In This Issue:
Featured Interview(s):
Gary Hart »
System Developer, Commodity Trading Advisor (CTA) registered with CFTC
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There is a risk of loss in trading. It is the nature of commodity and securities trading that where there is the opportunity for profit, there is also the risk of loss. Commodity trading involves a certain degree of risk, and may not be suitable for all investors. Derivative transactions, including futures, are complex and carry the risk of substantial losses. Past performance is not necessarily indicative of future results. Please read additional risk matters on our web site, It is important you understand all the risks involved with trading, and you should only trade with risk capital. This communication is intended for the sole use of the intended recipient.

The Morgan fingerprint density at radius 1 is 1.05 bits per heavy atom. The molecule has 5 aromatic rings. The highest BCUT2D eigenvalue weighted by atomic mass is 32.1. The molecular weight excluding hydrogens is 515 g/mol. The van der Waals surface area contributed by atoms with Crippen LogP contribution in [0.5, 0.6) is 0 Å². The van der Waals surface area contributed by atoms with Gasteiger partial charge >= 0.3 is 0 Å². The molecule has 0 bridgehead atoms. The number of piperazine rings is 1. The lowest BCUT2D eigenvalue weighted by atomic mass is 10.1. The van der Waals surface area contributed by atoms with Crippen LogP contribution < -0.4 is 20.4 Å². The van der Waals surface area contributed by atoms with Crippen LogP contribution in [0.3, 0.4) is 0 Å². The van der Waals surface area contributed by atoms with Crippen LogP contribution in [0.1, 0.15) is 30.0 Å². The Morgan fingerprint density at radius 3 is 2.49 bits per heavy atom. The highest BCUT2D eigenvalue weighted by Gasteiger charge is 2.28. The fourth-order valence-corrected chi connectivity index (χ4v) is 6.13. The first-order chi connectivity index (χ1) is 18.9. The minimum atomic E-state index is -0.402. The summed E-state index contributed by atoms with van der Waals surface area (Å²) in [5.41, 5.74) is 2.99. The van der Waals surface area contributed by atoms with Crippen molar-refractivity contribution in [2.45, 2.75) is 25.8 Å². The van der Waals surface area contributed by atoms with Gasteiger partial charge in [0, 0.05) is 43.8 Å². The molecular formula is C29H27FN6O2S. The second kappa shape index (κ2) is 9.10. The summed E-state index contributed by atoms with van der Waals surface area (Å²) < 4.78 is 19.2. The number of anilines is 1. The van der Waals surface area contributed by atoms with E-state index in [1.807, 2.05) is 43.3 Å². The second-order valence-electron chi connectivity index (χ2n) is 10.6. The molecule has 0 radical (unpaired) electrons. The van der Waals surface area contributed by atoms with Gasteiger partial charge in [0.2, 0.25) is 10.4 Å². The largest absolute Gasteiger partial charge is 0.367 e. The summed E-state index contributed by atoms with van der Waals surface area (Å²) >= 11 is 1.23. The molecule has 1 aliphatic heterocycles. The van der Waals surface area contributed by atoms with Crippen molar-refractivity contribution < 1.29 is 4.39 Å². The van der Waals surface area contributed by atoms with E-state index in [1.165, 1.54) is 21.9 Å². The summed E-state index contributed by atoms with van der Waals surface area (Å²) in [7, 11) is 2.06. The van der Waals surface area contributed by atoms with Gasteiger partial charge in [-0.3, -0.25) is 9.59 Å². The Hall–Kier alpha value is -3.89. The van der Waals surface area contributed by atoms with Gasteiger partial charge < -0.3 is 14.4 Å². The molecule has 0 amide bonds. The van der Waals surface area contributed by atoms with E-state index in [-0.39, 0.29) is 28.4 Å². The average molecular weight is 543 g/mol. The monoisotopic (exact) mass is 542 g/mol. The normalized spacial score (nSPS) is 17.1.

About this report The information and links on this website are for informational purposes. The risk of trading can be substantial and each investor and/or trader must consider whether this is a suitable investment. Past performance, whether actual or indicated by simulated historical tests of strategies, is not indicative of future results. Striker is a member of the National Futures Association ("NFA"), the Managed Funds Association ("MFA"), and the National Introducing Broker Association ("NIBA"). Striker is registered with the Commodity Futures Trading Commission ("CFTC"), and was formerly registered with the Securities Exchange Commission ("SEC"). Additionally, Striker is a former member of the Financial Industry Regulatory Authority ("FINRA"), and the Securities Investor Protection Corporation ("SIPC"). FINRA is the largest non-governmental regulator for all securities business in the United States. Please read Striker Disclosure Statement for the additional disclosure.